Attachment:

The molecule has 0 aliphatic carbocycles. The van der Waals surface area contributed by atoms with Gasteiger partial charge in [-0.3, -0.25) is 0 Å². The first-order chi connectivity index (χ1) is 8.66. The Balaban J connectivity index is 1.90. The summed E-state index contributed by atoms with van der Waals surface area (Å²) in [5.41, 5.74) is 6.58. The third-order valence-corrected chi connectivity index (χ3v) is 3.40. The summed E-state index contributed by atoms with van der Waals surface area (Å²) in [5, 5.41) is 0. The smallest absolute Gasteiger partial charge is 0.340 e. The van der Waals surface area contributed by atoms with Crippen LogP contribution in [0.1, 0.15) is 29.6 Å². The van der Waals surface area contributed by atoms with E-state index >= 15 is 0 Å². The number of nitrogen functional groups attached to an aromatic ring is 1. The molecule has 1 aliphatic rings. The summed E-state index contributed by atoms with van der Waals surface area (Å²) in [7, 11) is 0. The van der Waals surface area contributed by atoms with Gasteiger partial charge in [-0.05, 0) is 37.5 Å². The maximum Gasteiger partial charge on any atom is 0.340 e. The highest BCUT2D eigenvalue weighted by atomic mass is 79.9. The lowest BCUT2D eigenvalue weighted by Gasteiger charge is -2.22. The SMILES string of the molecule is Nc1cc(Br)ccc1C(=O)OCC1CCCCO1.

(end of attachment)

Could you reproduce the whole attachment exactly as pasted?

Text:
The molecule has 0 aliphatic carbocycles. The van der Waals surface area contributed by atoms with Gasteiger partial charge in [-0.3, -0.25) is 0 Å². The first-order chi connectivity index (χ1) is 8.66. The Balaban J connectivity index is 1.90. The summed E-state index contributed by atoms with van der Waals surface area (Å²) in [5.41, 5.74) is 6.58. The third-order valence-corrected chi connectivity index (χ3v) is 3.40. The summed E-state index contributed by atoms with van der Waals surface area (Å²) in [5, 5.41) is 0. The smallest absolute Gasteiger partial charge is 0.340 e. The van der Waals surface area contributed by atoms with Crippen LogP contribution in [0.1, 0.15) is 29.6 Å². The van der Waals surface area contributed by atoms with E-state index >= 15 is 0 Å². The number of nitrogen functional groups attached to an aromatic ring is 1. The molecule has 1 aliphatic rings. The summed E-state index contributed by atoms with van der Waals surface area (Å²) in [7, 11) is 0. The van der Waals surface area contributed by atoms with Gasteiger partial charge in [-0.05, 0) is 37.5 Å². The maximum Gasteiger partial charge on any atom is 0.340 e. The highest BCUT2D eigenvalue weighted by atomic mass is 79.9. The lowest BCUT2D eigenvalue weighted by Gasteiger charge is -2.22. The SMILES string of the molecule is Nc1cc(Br)ccc1C(=O)OCC1CCCCO1.